Yesterday's news that Apple's market cap has reached the $2trn mark has confirmed the ongoing "primacy" of the high-growth tech rally, according to industry commentators, although the future outlook for the sector is "less clear" due to regulatory concerns, US-China trade tensions and soaring valuations.
On Wednesday (19 August), the iPhone maker's price per share reached $468 during early Wall Street trading, marking a 60% increase in the value of its shares year to date.
It was almost exactly two years ago that Apple's market cap surpassed $1trn. At time of writing, Apple accounts for 4.9% of the S&P 500 index, while the FAANG companies (Facebook, Apple, Amazon, Netflix and Google) comprise about 18% of the index overall.
Chris Beauchamp, chief market analyst at IG, said Apple's push to a $2trn market cap will "delight fans of round numbers" and "confirm the primacy of big tech in this market rally", but will also provide confirmation to bearish investors that the rally has "gone too far too fast" and is "in desperate need of a pullback".
"However, there is plenty of money around, as shown by the high demand for Germany's 30-year bond auction," he pointed out. "Some of that will continue to find its way into such high momentum plays as Apple and other tech stocks."
Randeep Somel, associate fund manager (equities) at M&G Investments, said Apple's new milestone reflects consumers' increased focus and reliance on technology since the outbreak of the pandemic, but warned the future for mega-cap tech stocks is "less clear".
"Most notably, the increasing size and influence of these companies has brought with it greater scrutiny from regulators. The ability of technology companies, all of whom are sitting on vast cash reserves, to buy out new/challenger technology companies going forward will not be as easy as it has been in the past," he warned.
Somel said the fact tech stocks are falling under greater scrutiny of the regulators could be seen during the US congressional hearings on antitrust in July this year, where FAANG CEOs faced questions on the power of their companies in terms of pricing power, data usage and treatment of smaller competitors.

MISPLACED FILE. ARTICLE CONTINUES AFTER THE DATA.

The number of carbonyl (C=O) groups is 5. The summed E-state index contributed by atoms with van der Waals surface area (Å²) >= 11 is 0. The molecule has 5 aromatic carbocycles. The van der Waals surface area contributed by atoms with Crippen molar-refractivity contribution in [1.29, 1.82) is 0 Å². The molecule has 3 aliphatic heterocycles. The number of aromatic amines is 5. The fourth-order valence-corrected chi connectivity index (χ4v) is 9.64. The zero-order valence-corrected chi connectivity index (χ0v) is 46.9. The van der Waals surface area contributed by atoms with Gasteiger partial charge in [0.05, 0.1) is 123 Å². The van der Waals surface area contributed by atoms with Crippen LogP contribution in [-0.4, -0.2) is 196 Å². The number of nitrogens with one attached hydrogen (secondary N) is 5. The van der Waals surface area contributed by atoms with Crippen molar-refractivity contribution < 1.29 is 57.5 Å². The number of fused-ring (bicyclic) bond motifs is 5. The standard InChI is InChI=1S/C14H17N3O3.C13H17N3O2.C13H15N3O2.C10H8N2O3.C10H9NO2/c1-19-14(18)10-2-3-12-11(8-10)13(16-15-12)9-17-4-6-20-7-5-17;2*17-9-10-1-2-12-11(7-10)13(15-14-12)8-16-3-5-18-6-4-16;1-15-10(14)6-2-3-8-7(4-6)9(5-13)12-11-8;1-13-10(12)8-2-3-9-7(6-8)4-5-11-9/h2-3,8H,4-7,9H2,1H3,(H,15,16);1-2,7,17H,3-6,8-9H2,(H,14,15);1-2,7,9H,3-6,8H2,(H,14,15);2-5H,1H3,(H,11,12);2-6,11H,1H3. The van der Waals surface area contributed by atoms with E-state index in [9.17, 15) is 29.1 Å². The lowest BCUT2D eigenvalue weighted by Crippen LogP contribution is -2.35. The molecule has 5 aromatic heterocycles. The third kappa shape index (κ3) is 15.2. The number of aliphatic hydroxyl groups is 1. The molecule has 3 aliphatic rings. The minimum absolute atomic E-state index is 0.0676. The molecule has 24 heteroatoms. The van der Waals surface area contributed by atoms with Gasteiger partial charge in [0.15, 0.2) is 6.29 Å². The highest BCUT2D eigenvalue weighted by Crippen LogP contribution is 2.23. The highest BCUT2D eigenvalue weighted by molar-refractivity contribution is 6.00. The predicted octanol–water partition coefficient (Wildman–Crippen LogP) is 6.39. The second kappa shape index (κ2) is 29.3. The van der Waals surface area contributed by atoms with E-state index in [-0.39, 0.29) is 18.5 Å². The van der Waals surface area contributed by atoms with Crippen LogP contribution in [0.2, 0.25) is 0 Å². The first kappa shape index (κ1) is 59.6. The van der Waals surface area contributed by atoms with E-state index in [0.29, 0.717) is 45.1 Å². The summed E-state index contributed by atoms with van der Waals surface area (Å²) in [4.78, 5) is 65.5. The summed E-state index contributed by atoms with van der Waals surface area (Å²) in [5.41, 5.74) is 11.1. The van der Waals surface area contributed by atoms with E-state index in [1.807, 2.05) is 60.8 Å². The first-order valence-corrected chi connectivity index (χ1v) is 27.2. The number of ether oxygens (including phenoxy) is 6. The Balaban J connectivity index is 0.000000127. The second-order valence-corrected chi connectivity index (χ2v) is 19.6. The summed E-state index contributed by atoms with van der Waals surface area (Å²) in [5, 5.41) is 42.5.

"Technology platforms are very strong, but they have buttressed their positions by acquiring smaller competitors, such as Facebook's acquisition of Instagram and Whatsapp," he continued.
"If there is greater scrutiny of large-cap tech acquiring smaller companies going forward, it will allow smaller companies to challenge and provide greater competition."
Richard Hunter, head of markets at interactive investor, said he has seen an uptick in customers who "believe more value can be squeezed from the fruit" since the beginning of the year, despite increasing regulatory concerns.
"The burning question now for investors is how high can Apple go? A deep recession could spoil Apple's bull run by knocking demand for its premium products like iPhones, iPads and MacBooks," he pointed out. "However, Apple has a few strings to its bow and its services arm, which includes Apple Music and Apple TV, is likely to continue to be a revenue driver for the business regardless of whether the overall economy is growing or not.
"In addition, the US-China trade conflict remains a threat. Further escalation in the conflict could leave Apple, who are heavily reliant on Chinese manufacturing for products such as smartphones, exposed."